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Union hits Aspira Olney Charter High School with a third unfair-labor-practice charge

The American Federation of Teachers claims a new policy issued by administrators restricts employees’ rights by prohibiting distribution of materials or visiting work areas without authorization.

IMAGINE A SCHOOL where teachers could be suspended, even terminated, for talking to one another.

That school exists and it's called Aspira Olney Charter High School, according to an unfair labor-practice charge filed against the school and its operator, Aspira of Pennsylvania.

The American Federation of Teachers filed the charge Dec. 4 with the regional office of the National Labor Relations Board (NLRB). The school already has two pending charges filed by the union that the NLRB found to have merit.

Aspira Olney officials issued a new discipline policy early this month that also covers five other schools run by Aspira. It aims "to correct the undesirable or inappropriate behavior of employees."

Staffers were required to sign the document, which listed minor, major and critical offenses.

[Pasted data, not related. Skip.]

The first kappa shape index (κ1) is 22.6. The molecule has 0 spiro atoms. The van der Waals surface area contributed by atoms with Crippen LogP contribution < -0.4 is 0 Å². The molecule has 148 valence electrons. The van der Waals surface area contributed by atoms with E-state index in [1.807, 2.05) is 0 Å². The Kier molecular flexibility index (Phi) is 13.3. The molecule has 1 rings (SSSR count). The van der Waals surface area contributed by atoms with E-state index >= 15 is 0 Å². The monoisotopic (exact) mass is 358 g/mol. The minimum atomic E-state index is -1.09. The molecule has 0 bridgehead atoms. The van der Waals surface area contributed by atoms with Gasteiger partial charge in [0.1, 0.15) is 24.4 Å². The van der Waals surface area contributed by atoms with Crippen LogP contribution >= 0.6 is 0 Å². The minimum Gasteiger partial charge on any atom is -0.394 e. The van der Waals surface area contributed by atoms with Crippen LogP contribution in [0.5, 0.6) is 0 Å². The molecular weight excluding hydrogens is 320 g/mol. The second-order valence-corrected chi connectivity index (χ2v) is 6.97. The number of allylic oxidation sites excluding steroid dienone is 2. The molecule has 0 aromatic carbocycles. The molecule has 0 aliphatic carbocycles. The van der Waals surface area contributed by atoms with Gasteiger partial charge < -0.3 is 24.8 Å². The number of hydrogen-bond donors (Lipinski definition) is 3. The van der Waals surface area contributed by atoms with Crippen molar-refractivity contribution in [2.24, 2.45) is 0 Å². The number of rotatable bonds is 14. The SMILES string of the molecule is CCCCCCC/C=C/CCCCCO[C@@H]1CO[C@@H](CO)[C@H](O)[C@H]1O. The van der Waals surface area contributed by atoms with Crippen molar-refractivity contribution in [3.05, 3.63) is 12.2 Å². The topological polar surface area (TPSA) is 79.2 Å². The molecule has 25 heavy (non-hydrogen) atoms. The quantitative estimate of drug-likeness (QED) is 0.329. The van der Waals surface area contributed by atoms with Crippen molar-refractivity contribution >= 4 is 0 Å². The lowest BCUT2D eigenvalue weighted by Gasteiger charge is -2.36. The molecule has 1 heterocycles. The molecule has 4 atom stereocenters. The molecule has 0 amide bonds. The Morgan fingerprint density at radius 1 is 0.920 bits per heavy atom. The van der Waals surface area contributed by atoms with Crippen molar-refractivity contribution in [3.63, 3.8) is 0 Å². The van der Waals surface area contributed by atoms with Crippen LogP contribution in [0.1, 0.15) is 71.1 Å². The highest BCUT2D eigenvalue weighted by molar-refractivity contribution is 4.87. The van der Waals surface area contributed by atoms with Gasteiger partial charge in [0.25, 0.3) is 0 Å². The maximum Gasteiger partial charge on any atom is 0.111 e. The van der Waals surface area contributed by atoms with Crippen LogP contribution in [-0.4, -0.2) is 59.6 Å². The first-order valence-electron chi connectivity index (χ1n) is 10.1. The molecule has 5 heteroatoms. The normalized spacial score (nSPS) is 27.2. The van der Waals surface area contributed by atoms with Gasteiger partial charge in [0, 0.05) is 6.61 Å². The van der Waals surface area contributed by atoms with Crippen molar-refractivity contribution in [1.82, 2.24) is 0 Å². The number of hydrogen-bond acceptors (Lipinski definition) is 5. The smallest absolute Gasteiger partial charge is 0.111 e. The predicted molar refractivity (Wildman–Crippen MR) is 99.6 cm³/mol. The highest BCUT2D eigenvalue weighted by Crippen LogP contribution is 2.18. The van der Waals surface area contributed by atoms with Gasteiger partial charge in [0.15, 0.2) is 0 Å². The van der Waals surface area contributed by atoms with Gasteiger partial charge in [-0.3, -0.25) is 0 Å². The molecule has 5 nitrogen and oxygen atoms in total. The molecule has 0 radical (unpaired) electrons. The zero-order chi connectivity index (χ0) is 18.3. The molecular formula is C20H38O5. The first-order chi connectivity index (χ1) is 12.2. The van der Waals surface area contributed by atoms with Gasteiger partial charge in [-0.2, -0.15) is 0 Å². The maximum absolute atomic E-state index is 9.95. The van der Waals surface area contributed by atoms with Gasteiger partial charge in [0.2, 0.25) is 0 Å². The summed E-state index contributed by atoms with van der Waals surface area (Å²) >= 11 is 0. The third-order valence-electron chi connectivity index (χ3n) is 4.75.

Employees could find themselves in hot water if they are "loitering and loafing" during school, visiting "work areas without a work-related purpose or authorization," or distributing or posting material - even sending emails in the school system, said Sam Lieberman, associate director of the union's legal department.

Discipline could result in a verbal or written warning or termination.

The policy violates the employees' rights under the National Labor Relations Act, Lieberman said, because it "restricts their right to communicate . . . about unionization and any activity engaged in by workers."

Aspira Olney staff voted in April to form a union with the Alliance of Charter School Employees. According to records released under a right-to-know request, the school hired the law firm Eckert Seamans to advise on the organizing efforts. The firm billed the charter school $28,858 for its services in the two months after the union vote.